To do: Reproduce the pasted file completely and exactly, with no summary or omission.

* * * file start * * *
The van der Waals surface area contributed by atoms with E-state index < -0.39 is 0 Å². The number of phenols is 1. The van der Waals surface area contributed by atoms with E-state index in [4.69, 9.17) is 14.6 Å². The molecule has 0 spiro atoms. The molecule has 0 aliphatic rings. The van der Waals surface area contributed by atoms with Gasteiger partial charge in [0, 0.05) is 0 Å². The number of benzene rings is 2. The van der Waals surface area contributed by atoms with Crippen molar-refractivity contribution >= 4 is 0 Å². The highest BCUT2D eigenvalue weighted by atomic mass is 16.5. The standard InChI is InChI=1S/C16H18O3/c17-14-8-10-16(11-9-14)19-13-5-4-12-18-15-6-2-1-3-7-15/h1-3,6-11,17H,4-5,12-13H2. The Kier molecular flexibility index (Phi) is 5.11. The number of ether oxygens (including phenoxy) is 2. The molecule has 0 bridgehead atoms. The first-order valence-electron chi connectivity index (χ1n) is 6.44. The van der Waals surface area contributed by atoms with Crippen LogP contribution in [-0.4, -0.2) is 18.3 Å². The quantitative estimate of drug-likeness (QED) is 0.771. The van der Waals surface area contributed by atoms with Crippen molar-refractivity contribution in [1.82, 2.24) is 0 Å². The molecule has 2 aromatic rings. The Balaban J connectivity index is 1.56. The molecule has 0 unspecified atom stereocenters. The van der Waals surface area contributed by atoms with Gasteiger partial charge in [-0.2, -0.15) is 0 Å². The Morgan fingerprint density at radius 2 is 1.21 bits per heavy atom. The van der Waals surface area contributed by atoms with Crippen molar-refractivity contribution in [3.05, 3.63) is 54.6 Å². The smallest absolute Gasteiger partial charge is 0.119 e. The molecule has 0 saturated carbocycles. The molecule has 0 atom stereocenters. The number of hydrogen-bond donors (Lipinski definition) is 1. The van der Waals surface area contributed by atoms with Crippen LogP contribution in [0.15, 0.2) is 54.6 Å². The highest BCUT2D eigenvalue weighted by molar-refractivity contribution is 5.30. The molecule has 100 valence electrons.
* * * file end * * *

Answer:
The van der Waals surface area contributed by atoms with E-state index < -0.39 is 0 Å². The number of phenols is 1. The van der Waals surface area contributed by atoms with E-state index in [4.69, 9.17) is 14.6 Å². The molecule has 0 spiro atoms. The molecule has 0 aliphatic rings. The van der Waals surface area contributed by atoms with Gasteiger partial charge in [0, 0.05) is 0 Å². The number of benzene rings is 2. The van der Waals surface area contributed by atoms with Crippen molar-refractivity contribution >= 4 is 0 Å². The highest BCUT2D eigenvalue weighted by atomic mass is 16.5. The standard InChI is InChI=1S/C16H18O3/c17-14-8-10-16(11-9-14)19-13-5-4-12-18-15-6-2-1-3-7-15/h1-3,6-11,17H,4-5,12-13H2. The Kier molecular flexibility index (Phi) is 5.11. The number of ether oxygens (including phenoxy) is 2. The molecule has 0 bridgehead atoms. The first-order valence-electron chi connectivity index (χ1n) is 6.44. The van der Waals surface area contributed by atoms with Crippen LogP contribution in [-0.4, -0.2) is 18.3 Å². The quantitative estimate of drug-likeness (QED) is 0.771. The van der Waals surface area contributed by atoms with Crippen molar-refractivity contribution in [1.82, 2.24) is 0 Å². The molecule has 2 aromatic rings. The Balaban J connectivity index is 1.56. The molecule has 0 unspecified atom stereocenters. The van der Waals surface area contributed by atoms with Gasteiger partial charge in [-0.2, -0.15) is 0 Å². The Morgan fingerprint density at radius 2 is 1.21 bits per heavy atom. The van der Waals surface area contributed by atoms with Crippen molar-refractivity contribution in [3.05, 3.63) is 54.6 Å². The smallest absolute Gasteiger partial charge is 0.119 e. The molecule has 0 saturated carbocycles. The molecule has 0 atom stereocenters. The number of hydrogen-bond donors (Lipinski definition) is 1. The van der Waals surface area contributed by atoms with Crippen LogP contribution in [0.15, 0.2) is 54.6 Å². The highest BCUT2D eigenvalue weighted by molar-refractivity contribution is 5.30. The molecule has 100 valence electrons.